All photos Copyright ©2008 Chris Tutor / Weblogs, Inc.
Those two cars are dead center in Volkswagen's sights. At the bottom of four trim levels, the CC Sport comes in at $26,790 with a 200-hp, turbocharged four-cylinder and a 6-speed manual. That's more than $6,000 above a base 2009 Accord
sedan, and more than $7,600 than a base Camry
. The two Japanese models can also seat one more passenger, and while the Camry is routinely knocked for being boring, the Accord's looks are at least memorable. Looking at pure numbers, it's hard to see how VW expects to woo 28,000 buyers away from Camry and Accord eacy year. But then, emotion usually trumps numbers in the car-buying decision making process.
And if you're wondering, CC stands for "comfort coupe."
The general consensus among journalists attending the ride and drive from Atlanta to Nashville was that the CC is an attractive car and a welcome divergence for VW design. The aggressive front fascia incorporates an updated take on the familiar VW grille, badge and headlights that curve into the fenders. Rectangular turn signals sit below the headlights and above subtle fog lamps recessed into the lower grille extensions.
The cut line for the hood becomes the top of the doors, which are accented by a prominent and design-defining character line. Chrome surrounds the frameless side glass and is also used as a lower door guard. Four different wheel styles are available, though they're all rather similar in design.
Complaints about the CC's exterior styling were rare during the event, but most focused on the car's rear. Thumbnail images of the car's back side could easily be mistaken for the Buick Lucerne
or even the competing Camry. Sharp-eyed car fans can tell the 4-cylinder CCs from the upper level VR6 models by the exhaust pipe location. The smaller engined car has two outlets on the driver's side, while the VR6 wears a single pipe on each side of the car.
But Volkswagen must win over more than just the opinions of a bunch of journalists. What about the car-buying public? Will they accept what is basically an upgraded Passat
with one fewer seat? We talked to several folks on the street and the results were mostly good.
Mike McDonald of Greenville, N.C. and a father of two stopped to take a look at the CC as we photographed it outside our Nashville hotel. "My question is, why don't (all Volkswagens) look like this?" he said after giving the car a good once over. But even if the car's looks draw curious shoppers into dealerships
, the CC's interior will be the make or break issue.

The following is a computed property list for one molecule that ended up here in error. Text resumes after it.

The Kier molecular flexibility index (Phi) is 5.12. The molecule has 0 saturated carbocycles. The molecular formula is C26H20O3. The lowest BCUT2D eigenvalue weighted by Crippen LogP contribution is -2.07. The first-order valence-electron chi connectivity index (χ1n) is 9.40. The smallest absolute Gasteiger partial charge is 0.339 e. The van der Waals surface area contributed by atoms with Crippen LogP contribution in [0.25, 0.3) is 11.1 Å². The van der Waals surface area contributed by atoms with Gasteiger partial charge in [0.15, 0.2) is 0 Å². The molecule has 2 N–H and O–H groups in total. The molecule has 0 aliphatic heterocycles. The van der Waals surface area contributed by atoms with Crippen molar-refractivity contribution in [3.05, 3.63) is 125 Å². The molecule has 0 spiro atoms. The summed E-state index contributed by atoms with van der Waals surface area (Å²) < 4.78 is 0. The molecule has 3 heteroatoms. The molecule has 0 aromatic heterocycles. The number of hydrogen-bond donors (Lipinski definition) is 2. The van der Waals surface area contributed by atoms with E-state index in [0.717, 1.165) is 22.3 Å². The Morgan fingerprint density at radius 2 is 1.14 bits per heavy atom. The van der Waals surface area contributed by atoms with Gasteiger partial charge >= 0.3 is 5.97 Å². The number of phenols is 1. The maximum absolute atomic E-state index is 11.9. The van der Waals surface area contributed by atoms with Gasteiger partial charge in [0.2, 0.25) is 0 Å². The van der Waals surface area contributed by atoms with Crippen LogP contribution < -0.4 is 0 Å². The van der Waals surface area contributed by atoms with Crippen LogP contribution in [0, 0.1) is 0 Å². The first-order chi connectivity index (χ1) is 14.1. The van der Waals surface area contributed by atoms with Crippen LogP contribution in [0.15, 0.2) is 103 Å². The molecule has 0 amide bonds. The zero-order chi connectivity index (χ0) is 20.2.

VW says the frameless side windows should help ingress, but getting into the car for the first time, more than one journalist bumped his head on the roof. With practice we learned to bend just a bit further before settling into the bolstered seat.
Our friend Mike had no trouble getting into the car, though. He thought the cream on black interior of our CC Sport was attractive and the quality seemed above that of Hondas
he had seen recently. He was surprised to learn the seats on the Sport trim weren't actually leather, but instead Volkswagen's V-Tex upholstery. Mike currently drives a Prius
but has been thinking of replacing it. But his emotional response to the CC's looks soon gave way to reality, though, as he contemplated the car's four-seat setup.
"We have two kids," Mike said from the rear seat, wondering how he and his wife could get two child seats and all the required gear in the car. A look at the CC's voluminous trunk, though, brought the spark back to Mike's eyes and the car seemed doable again. "Why would anyone pay more for a BMW
?" Mike asked before heading to his hotel room.
We had just finished a 250-mile drive that took us over Interstate highways and through twisty mountain roads. And we knew why BMW could charge more for their cars.
The CC's steering seemed heavy at slow speeds, and light but numb at highway speeds. Once out of Atlanta's choking traffic, our Sport trim CC's tires hummed noisily over a highway in need of resurfacing and the suspension gave an occasional bass-note boom over larger road flaws. The car's low-profile Continentals
could be to blame for some of those noises.
Wind noise was also louder than we liked in a car with luxury aspirations. The sunroof seemed to be the source for some of the problem, though, since another car we drove without the option was much quieter. In our opinion it's an easy fix, though. Since the sunroof only tilts open a small amount, the only reason to order it is if you want you car hotter on sunny days and you have a thing for the sound of rushing wind.
With our readers in mind, we risked our untarnished driving records with some noise-level tests. During sprints nearing 100 mph, the rushing wind was not much greater than at more legal speeds without the sunroof. We soon found cruise-control necessary to keep our speeds in check.